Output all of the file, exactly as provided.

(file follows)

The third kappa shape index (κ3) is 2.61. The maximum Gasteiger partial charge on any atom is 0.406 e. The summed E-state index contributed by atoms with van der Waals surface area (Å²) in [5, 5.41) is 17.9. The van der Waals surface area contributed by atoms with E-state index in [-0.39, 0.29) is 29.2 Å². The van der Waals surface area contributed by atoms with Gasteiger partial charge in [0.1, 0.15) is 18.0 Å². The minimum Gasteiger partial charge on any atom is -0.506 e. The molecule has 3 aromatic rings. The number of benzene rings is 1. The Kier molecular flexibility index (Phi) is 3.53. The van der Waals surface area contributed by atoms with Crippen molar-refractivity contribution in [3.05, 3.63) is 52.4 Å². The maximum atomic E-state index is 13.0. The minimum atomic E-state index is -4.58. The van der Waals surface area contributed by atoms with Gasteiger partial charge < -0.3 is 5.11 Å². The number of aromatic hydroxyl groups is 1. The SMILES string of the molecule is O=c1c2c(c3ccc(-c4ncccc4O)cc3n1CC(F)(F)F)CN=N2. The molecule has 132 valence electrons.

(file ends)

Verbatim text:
The third kappa shape index (κ3) is 2.61. The maximum Gasteiger partial charge on any atom is 0.406 e. The summed E-state index contributed by atoms with van der Waals surface area (Å²) in [5, 5.41) is 17.9. The van der Waals surface area contributed by atoms with E-state index in [-0.39, 0.29) is 29.2 Å². The van der Waals surface area contributed by atoms with Gasteiger partial charge in [0.1, 0.15) is 18.0 Å². The minimum Gasteiger partial charge on any atom is -0.506 e. The molecule has 3 aromatic rings. The number of benzene rings is 1. The Kier molecular flexibility index (Phi) is 3.53. The van der Waals surface area contributed by atoms with Crippen molar-refractivity contribution in [3.05, 3.63) is 52.4 Å². The maximum atomic E-state index is 13.0. The minimum atomic E-state index is -4.58. The van der Waals surface area contributed by atoms with Gasteiger partial charge < -0.3 is 5.11 Å². The number of aromatic hydroxyl groups is 1. The SMILES string of the molecule is O=c1c2c(c3ccc(-c4ncccc4O)cc3n1CC(F)(F)F)CN=N2. The molecule has 132 valence electrons.